The UAS child restraint system used in Canada is a slight variation on ISOFIX. It is fairly usual for the same system to have minor variations in different countries and to have a different specific name. In the case of ISOFIX we can find variations such as LATCH (used in the United States), or two Canadian ones such as CANFIX and UAS.
UAS stands for Universal Anchorage System. The hooks are available in all current cars in Canada and the anchors are in all cars manufactured after 1 September 2002.
The UAS is not a safer option for securing a CRS than the seat belt but it is easier to use and leads to fewer errors when placing and securing the child in it. It can be a superior system in certain cases, such as when you are using a rear-facing seat which is lighter and less sturdy. In such cases, in a crash the seat belt will tighten and the seat can rock sideways, which can impede its protective properties, although it is above all a comfort issue.
Another characteristic of the UAS is that it has its own child weight limit, which is specific to each vehicle manufacturer. For example, Honda has established a 40 pound limit (18 kg), while the majority of General Motors models establish a higher limit of 48 pounds (21 kg). This information should be included in the car manual.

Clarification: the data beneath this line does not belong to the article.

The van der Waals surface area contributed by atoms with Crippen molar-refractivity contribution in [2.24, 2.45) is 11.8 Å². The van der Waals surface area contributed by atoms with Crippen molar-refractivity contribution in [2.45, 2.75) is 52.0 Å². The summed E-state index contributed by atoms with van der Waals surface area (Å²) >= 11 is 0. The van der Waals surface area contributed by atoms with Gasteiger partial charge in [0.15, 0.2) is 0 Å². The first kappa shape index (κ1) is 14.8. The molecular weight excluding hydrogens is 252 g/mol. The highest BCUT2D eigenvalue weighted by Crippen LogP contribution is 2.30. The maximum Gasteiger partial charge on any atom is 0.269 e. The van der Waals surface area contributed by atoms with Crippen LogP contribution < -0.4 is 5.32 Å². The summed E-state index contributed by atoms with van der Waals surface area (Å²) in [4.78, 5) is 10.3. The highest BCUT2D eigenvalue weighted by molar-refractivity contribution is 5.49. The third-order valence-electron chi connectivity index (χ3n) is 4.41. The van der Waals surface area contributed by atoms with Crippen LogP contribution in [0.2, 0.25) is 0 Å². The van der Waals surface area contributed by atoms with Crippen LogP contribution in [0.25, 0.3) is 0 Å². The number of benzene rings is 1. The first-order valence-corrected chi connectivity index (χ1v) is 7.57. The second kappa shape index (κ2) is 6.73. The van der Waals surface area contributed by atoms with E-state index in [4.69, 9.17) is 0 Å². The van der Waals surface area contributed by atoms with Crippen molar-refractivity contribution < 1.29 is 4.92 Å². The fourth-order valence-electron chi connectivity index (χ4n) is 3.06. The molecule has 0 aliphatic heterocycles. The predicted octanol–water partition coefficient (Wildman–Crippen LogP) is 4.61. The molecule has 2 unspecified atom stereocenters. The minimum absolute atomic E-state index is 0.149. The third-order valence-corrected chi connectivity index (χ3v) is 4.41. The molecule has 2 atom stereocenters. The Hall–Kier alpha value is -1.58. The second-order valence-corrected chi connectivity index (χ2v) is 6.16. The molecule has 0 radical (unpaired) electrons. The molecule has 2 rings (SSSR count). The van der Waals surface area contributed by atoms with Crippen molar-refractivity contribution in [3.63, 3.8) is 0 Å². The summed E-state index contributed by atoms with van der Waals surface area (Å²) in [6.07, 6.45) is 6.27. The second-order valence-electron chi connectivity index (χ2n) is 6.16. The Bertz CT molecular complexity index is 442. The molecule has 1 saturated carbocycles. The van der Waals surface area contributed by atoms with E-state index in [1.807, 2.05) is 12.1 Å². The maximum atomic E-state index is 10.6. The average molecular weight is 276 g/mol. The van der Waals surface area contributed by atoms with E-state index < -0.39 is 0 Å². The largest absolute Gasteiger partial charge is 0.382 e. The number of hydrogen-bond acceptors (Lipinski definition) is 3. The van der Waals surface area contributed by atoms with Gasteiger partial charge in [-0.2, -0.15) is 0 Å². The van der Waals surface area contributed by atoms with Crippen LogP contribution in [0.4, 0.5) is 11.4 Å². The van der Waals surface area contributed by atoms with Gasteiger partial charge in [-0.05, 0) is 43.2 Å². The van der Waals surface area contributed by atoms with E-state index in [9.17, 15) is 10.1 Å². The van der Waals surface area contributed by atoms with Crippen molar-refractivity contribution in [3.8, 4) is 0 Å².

Although this system is virtually the same as ISOFIX, subtle differences in the specific legislation of each country could mean that certain systems might be incompatible in some cars, among other matters. The fundamental purpose of universal anchorage systems, whether it is LATCH, ISOFIX or UAS, is to ensure that installation of the child restraint system is free from human error and is easy to install.
As mentioned in the article, a system with universal anchorage is not any safer than using a seat belt. A child restraint system's safety is better determined by other characteristics such as the materials used, whether it has side fastenings and a number of other specifications.